This week HP has announced its new Z2 Mini G3 workstation, which weds a small form-factor with workstation-grade capabilities, along with rated reliability and performance. The new system can integrate Intel’s current and next-generation Core i7 or Xeon CPUs, NVIDIA’s Quadro GPU, two storage devices and up to 32 GB of DDR4 memory.

One of the desktop PC categories that is actually growing these days is SFF PCs. Such systems are faster than many outdated desktops and are designed to be subtle and discreet. While there are numerous makers of consumer computers that offer miniature PCs which are akin to Intel’s NUC, there are no workstations of the same size due to multiple reasons. For example, it is hard to offer workstation-grade endurance/reliability along with performance in a small enclosure due to thermals of desktop components, whereas usage of laptop parts is sometimes prohibitively expensive. Nonetheless, it still can be done. HP decided to capitalize on the SFF PC trend and used its expertise in developing commercial mini PCs as well as all-in-one workstations to develop a miniature workstation which would be small and powerful. The Z2 Mini G3 used to be called 'Ant-Man' internally, implying on a Marvel superhero character.

The HP Z2 Mini G3 measures 216×216×58 mm (8.5×8.5×2.28 inches), which is larger compared to Intel’s mainstream NUCs, but is smaller than SFF gaming systems like the MAGNUS EN980. The weight of the system starts at around two kilograms (4.5 lbs), it has 75/100mm VESA mounts and can be installed almost everywhere (behind the display, under the desk, on the desk, on the wall, etc.).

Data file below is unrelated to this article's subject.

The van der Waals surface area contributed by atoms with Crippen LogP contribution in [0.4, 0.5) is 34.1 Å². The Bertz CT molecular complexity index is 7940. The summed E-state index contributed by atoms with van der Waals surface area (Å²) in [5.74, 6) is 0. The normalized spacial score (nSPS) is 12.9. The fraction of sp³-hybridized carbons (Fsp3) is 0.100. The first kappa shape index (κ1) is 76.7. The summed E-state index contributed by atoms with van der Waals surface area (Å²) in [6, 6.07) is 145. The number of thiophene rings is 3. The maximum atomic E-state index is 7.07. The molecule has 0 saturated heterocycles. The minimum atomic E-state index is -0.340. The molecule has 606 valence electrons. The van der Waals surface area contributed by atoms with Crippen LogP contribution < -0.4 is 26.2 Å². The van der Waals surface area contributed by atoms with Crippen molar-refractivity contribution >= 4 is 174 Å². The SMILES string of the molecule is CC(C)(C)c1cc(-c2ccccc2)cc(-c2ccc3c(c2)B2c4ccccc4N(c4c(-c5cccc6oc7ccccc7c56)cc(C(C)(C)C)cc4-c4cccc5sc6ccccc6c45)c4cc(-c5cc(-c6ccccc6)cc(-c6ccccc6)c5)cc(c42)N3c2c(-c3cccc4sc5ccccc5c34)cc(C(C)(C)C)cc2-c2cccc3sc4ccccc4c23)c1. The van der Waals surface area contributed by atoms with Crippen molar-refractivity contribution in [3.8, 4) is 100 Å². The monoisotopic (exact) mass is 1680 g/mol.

The workstation comes in black and to a degree matches the design of other HP Z machines, at least when it comes to versatile connectivity and functionality. For example, the higher-end Z2 Mini G3 models will offer four dual-mode DisplayPort connectors supporting up to six displays. In addition, the system will have four USB 3.0 Type-A and two USB 3.0 Type-C receptacles, a Gigabit Ethernet connector, a Wi-Fi 802.11ac + BT module, and a TRRS audio input.

Inside the Z2 Mini G3 there is a proprietary motherboard based on the Intel C236 PCH and featuring an LGA1151 socket supporting Intel Core i-series or Intel Xeon E3 processors (Skylake and Kaby Lake). The CPU is cooled-down by a relatively large blower. Given the fact that the total power draw of the system cannot be higher than ~180 W due to the power supply, we might not expect high-TDP microprocessors to be used inside the Z2 Mini G3, but it is reasonable to expect the system to support desktop-grade chips with 45-65W thermal design power (hence, four cores with HT, Iris Pro Graphics, etc.). The motherboard has two memory slots and can support up to 32 GB of DDR4 memory with or without ECC.

For graphics, the more advanced versions of the HP Z2 Mini G3 will come with NVIDIA’s Quadro M620 GPU (Maxwell, 384 stream processors, 30 W TDP) with 2 GB of GDDR5 memory that is certified to run professional CAD graphics applications. Alternatively, the entry-level HP Z2 Mini G3 models will use Intel’s integrated GPUs.

HP Z2 Mini G3 Specifications
  Entry High-End
CPU Intel Core i3/i5/i7 Intel Xeon E3 v5/v6
PCH Intel C236
Graphics Intel integrated graphics NVIDIA Quadro M620
384 stream processors
2 GB GDDR5 memory
Memory Two SO-DIMM slots, up to 32 GB of DDR4, ECC supported
Storage Up to HP Z Drive Turbo 512 GB PCIe 3.0 x4 with NVMe
Up to 1 TB SATA 6 Gbps HDD
Wi-Fi 802.11ac + BT 4.2